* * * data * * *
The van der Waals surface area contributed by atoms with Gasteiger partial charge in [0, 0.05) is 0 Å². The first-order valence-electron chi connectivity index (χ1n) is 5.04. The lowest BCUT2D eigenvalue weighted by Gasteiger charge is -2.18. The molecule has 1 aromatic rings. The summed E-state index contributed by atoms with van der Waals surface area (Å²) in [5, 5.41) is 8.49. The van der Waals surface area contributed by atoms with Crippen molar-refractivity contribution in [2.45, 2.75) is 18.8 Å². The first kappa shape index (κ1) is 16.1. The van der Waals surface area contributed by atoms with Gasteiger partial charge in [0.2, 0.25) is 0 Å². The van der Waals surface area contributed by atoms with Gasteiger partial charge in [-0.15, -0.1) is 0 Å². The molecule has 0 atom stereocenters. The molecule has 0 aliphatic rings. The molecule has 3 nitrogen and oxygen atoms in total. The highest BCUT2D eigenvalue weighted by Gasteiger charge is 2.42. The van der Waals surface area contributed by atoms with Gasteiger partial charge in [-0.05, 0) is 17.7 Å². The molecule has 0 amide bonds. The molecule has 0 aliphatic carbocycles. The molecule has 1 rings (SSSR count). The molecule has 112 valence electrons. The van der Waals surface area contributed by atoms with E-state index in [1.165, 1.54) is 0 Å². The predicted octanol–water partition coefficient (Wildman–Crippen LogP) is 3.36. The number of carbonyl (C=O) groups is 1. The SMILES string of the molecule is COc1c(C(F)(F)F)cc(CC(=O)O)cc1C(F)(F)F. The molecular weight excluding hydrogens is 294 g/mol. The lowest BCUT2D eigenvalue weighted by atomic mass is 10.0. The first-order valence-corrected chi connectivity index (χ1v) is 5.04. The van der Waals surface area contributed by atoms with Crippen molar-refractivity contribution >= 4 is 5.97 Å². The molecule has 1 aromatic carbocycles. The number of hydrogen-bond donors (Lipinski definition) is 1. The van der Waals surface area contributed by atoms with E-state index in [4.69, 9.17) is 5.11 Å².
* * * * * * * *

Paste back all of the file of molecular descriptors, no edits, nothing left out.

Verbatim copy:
The van der Waals surface area contributed by atoms with Gasteiger partial charge in [0, 0.05) is 0 Å². The first-order valence-electron chi connectivity index (χ1n) is 5.04. The lowest BCUT2D eigenvalue weighted by Gasteiger charge is -2.18. The molecule has 1 aromatic rings. The summed E-state index contributed by atoms with van der Waals surface area (Å²) in [5, 5.41) is 8.49. The van der Waals surface area contributed by atoms with Crippen molar-refractivity contribution in [2.45, 2.75) is 18.8 Å². The first kappa shape index (κ1) is 16.1. The van der Waals surface area contributed by atoms with Gasteiger partial charge in [0.2, 0.25) is 0 Å². The van der Waals surface area contributed by atoms with Gasteiger partial charge in [-0.15, -0.1) is 0 Å². The molecule has 0 atom stereocenters. The molecule has 0 aliphatic rings. The molecule has 3 nitrogen and oxygen atoms in total. The highest BCUT2D eigenvalue weighted by Gasteiger charge is 2.42. The van der Waals surface area contributed by atoms with Gasteiger partial charge in [-0.05, 0) is 17.7 Å². The molecule has 0 amide bonds. The molecule has 0 aliphatic carbocycles. The molecule has 1 rings (SSSR count). The molecule has 112 valence electrons. The van der Waals surface area contributed by atoms with E-state index in [1.165, 1.54) is 0 Å². The predicted octanol–water partition coefficient (Wildman–Crippen LogP) is 3.36. The number of carbonyl (C=O) groups is 1. The SMILES string of the molecule is COc1c(C(F)(F)F)cc(CC(=O)O)cc1C(F)(F)F. The molecular weight excluding hydrogens is 294 g/mol. The lowest BCUT2D eigenvalue weighted by atomic mass is 10.0. The first-order valence-corrected chi connectivity index (χ1v) is 5.04. The van der Waals surface area contributed by atoms with Crippen molar-refractivity contribution >= 4 is 5.97 Å². The molecule has 1 aromatic carbocycles. The number of hydrogen-bond donors (Lipinski definition) is 1. The van der Waals surface area contributed by atoms with E-state index in [4.69, 9.17) is 5.11 Å².